Haider’s horror and the tennis turmoils | Pakistan Today

Haider’s horror and the tennis turmoils

Zulqarnain Haider’s unannounced flight from Dubai has added yet another episode in Pakistan cricket’s sordid run of recent scandals.
It must have been something that was said to him that scared the living daylights out of him. He did not even consult with the management, leave alone the players.
Perhaps he had seen enough in his brief stay in international cricket, that he was not able to trust anyone at all. To be fair, the boy had been known to complain about mysterious goings on in first class cricket and on the international stage in the past as well.
Then there was the case of a first class match where he had been removed as captain and the opposing team’s opener, a certain Salman Butt had set the ground ablaze with 90-plus runs in 29 balls.
These entire goings-on raise the question as to whether Zulqarnain is one of the few who are not on cozy terms with the match-fixers? Certainly, all the other players seem perfectly relaxed.
But then no match can be fixed without the active participation of the wicketkeeper. He is the one who can drop the catches and muff the run outs as desired. And now we have another Akmal sliding comfortably into the catcher’s position. Where is Sarfraz or some of the other wicketkeepers on the national circuit?
This further raises the question: Are these people also controlling the selection of the team? That had been strongly hinted at by the man who reportedly threatened Zulqarnain. Has the malignancy spread into the entire body of our cricket structure? Where does it end up? Where does the buck stop?
Could Zulqarnain have overreacted to the threat or was that threat the last straw that broke his will? Initially he claimed that the man had said that he could make things difficult for Zulqarnain.
In London, Zulqarnain went a lot further, claiming that there were death threats to him and his family.
Perhaps that could be attributed to building a case for asylum, the skeptics amongst us might argue. But Zulqarnain has been nothing but a fully committed team man and it would be stretching it a bit, because he has a promising career ahead of him and getting asylum could put paid to his career.
One has to wait while the dust settles, but all signs point to a critically serious ethics problem in our cricket. The sooner a no-nonsense administrator takes over, the better.
Pakistan’s two stalwart batsmen, Younis and Yousuf were to be in the lineup to face South Africa in the first Test in Dubai. But Yousuf got injured, ruling himself out of the series.
And Younis was there on stumps day two, making the side’s comeback look good in his typically self-assured manner.
Despite the stop and go type of selection policy that has deprived a batsman of Younis’ class the much needed continuity, and against world class opposition, a batsman has to be at his very sharpest if he is to stay at the crease.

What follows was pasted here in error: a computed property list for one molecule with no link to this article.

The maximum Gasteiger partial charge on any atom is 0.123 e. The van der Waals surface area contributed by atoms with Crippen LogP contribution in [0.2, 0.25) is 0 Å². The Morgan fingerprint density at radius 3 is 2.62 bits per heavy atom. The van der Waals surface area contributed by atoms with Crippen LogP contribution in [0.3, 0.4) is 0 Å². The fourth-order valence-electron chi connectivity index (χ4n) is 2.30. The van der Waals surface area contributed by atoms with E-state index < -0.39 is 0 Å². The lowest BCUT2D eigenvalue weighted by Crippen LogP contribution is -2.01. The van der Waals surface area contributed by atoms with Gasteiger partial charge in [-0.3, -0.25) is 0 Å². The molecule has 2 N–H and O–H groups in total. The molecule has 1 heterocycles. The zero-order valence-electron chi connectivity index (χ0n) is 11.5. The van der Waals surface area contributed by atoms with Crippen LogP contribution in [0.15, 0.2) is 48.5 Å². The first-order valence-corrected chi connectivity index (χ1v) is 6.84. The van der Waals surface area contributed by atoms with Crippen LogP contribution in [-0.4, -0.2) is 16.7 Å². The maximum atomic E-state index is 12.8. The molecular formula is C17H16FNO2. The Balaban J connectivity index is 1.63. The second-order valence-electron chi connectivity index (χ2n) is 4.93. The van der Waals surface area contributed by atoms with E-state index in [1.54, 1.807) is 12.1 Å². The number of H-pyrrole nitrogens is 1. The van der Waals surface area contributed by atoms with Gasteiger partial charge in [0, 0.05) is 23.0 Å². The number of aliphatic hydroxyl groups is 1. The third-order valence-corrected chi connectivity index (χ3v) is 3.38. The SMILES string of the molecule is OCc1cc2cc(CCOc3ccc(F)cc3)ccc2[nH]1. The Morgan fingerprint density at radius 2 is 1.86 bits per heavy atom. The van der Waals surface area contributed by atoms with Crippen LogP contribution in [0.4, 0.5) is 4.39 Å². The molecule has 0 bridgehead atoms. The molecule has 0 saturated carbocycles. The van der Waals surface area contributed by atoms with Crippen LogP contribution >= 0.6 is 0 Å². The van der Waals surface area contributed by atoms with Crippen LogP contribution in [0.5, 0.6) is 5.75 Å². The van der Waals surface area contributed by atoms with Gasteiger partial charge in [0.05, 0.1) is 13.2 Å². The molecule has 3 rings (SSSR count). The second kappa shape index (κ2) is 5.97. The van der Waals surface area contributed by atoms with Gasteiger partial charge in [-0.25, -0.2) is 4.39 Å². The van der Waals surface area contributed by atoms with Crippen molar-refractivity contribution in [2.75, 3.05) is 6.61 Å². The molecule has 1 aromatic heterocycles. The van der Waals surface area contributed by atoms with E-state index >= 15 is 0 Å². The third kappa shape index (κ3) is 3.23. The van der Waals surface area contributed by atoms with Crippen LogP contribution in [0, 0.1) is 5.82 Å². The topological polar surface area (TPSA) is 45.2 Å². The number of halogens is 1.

Younis looked good in a couple of ODI innings, and this is another opportunity to strike it big and silence the irksome doubters.
I hope he and the others fire against the likes of Steyn and Morkel and the very slight edge that Pakistan had at close on day two would be translated into some more meaningful.
In the contest of the Test series, the South African’s should have the edge in batting fast bowling and fielding, while Pakistan would be hoping to make inroads with their spinners. Regardless of the result, it should be an intriguing contest. Test cricket is still where it’s at and the rumours of its death are greatly exaggerated.
Pakistan’s tennis turmoil continues. The PTF incumbents, after publicly and in writing, promising not to run for election for a third time, got the ad hoc committee removed.
Then they promptly decided to run again. Talk about ethics. The Sports Ministry is all set to challenge this move, the simple reason being that the PTF constitution allows only two terms.
It is as simple as that.
What is it that drives these people to break promises and do all kinds of shenanigans, just for the honorary, unpaid responsibility of running a sport that they have never played? The mind boggles.
Incidentally, Dilawar Abbas, in an interview on television, had called this scribe a psycho, while claiming to be developing a 60-year old man as future star. Considering the source, psycho will do just fine, thank you. The elections, set for Nov. 26 promise to be a knock down drag out affair. One of the front runners, Salim Saifullah has withdrawn in favour of a dark horse, Islamabad IG Police Kaleem Imam.
The Dilawar Abass camp has reportedly named three people for the President’s position, including a retired Brigadier who has never played tennis. Kaleem Imam is an excellent tennis player with proven administrative skills.
It is reported that his choice of secretary is the former national champion of the 60s, Zulfiqar Rahim.
Zulfiqar has been involved in tennis at the highest level in England and in Belgium, where he has advised the Belgian Tennis Federation on its development programs.
Earlier, he had trained his younger brother Haroon Rahim, who later became Pakistan’s best ever player. Currently Zulfi is running a tennis academy in Islamabad where he trains Samir Iftekhar and other junior players. A soft spoken man, with a passion for the sport, his presence would make a light year’s difference compared to the current lot who do not even know how to keep score.
After their heroics at the US Open, the Indo Pak express of Aisam Qureshi and Rohan Bopanna have been a regular presence on the ATP Tour. Currently they are competing in the Paris Masters, in a bid to qualify for the year end finals in London. They are an exciting team, one of the very best and one wishes them the best of luck.

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